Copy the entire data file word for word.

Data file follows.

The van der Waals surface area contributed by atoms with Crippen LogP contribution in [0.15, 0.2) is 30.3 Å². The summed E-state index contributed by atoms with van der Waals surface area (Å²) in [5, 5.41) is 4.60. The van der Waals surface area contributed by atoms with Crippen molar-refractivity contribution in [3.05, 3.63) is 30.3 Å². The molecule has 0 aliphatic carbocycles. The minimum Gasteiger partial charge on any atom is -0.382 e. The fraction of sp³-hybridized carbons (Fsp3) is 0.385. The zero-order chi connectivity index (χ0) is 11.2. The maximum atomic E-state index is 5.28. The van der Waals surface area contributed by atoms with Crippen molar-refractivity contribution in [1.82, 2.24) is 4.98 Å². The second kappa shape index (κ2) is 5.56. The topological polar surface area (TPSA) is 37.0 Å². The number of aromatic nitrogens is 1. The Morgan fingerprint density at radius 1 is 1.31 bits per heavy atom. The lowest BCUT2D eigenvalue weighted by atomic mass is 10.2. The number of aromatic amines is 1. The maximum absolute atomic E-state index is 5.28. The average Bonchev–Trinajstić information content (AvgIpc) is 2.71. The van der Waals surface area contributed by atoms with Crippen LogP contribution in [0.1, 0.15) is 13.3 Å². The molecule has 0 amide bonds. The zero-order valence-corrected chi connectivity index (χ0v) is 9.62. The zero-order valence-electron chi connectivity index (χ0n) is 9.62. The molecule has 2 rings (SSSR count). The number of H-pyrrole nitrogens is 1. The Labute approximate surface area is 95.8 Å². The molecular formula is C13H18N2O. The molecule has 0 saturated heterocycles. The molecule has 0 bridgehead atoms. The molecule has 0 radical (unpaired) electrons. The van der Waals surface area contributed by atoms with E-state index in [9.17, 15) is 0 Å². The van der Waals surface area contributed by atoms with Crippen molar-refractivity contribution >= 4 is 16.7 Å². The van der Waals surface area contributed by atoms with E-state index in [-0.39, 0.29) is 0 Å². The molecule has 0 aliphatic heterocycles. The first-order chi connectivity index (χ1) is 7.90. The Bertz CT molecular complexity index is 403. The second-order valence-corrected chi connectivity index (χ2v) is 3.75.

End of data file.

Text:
The van der Waals surface area contributed by atoms with Crippen LogP contribution in [0.15, 0.2) is 30.3 Å². The summed E-state index contributed by atoms with van der Waals surface area (Å²) in [5, 5.41) is 4.60. The van der Waals surface area contributed by atoms with Crippen molar-refractivity contribution in [3.05, 3.63) is 30.3 Å². The molecule has 0 aliphatic carbocycles. The minimum Gasteiger partial charge on any atom is -0.382 e. The fraction of sp³-hybridized carbons (Fsp3) is 0.385. The zero-order chi connectivity index (χ0) is 11.2. The maximum atomic E-state index is 5.28. The van der Waals surface area contributed by atoms with Crippen molar-refractivity contribution in [1.82, 2.24) is 4.98 Å². The second kappa shape index (κ2) is 5.56. The topological polar surface area (TPSA) is 37.0 Å². The number of aromatic nitrogens is 1. The Morgan fingerprint density at radius 1 is 1.31 bits per heavy atom. The lowest BCUT2D eigenvalue weighted by atomic mass is 10.2. The number of aromatic amines is 1. The maximum absolute atomic E-state index is 5.28. The average Bonchev–Trinajstić information content (AvgIpc) is 2.71. The van der Waals surface area contributed by atoms with Crippen LogP contribution in [0.1, 0.15) is 13.3 Å². The molecule has 0 amide bonds. The zero-order valence-corrected chi connectivity index (χ0v) is 9.62. The zero-order valence-electron chi connectivity index (χ0n) is 9.62. The molecule has 2 rings (SSSR count). The number of H-pyrrole nitrogens is 1. The Labute approximate surface area is 95.8 Å². The molecular formula is C13H18N2O. The molecule has 0 saturated heterocycles. The molecule has 0 bridgehead atoms. The molecule has 0 radical (unpaired) electrons. The van der Waals surface area contributed by atoms with E-state index in [9.17, 15) is 0 Å². The van der Waals surface area contributed by atoms with Crippen molar-refractivity contribution >= 4 is 16.7 Å². The van der Waals surface area contributed by atoms with E-state index in [-0.39, 0.29) is 0 Å². The molecule has 0 aliphatic heterocycles. The first-order chi connectivity index (χ1) is 7.90. The Bertz CT molecular complexity index is 403. The second-order valence-corrected chi connectivity index (χ2v) is 3.75.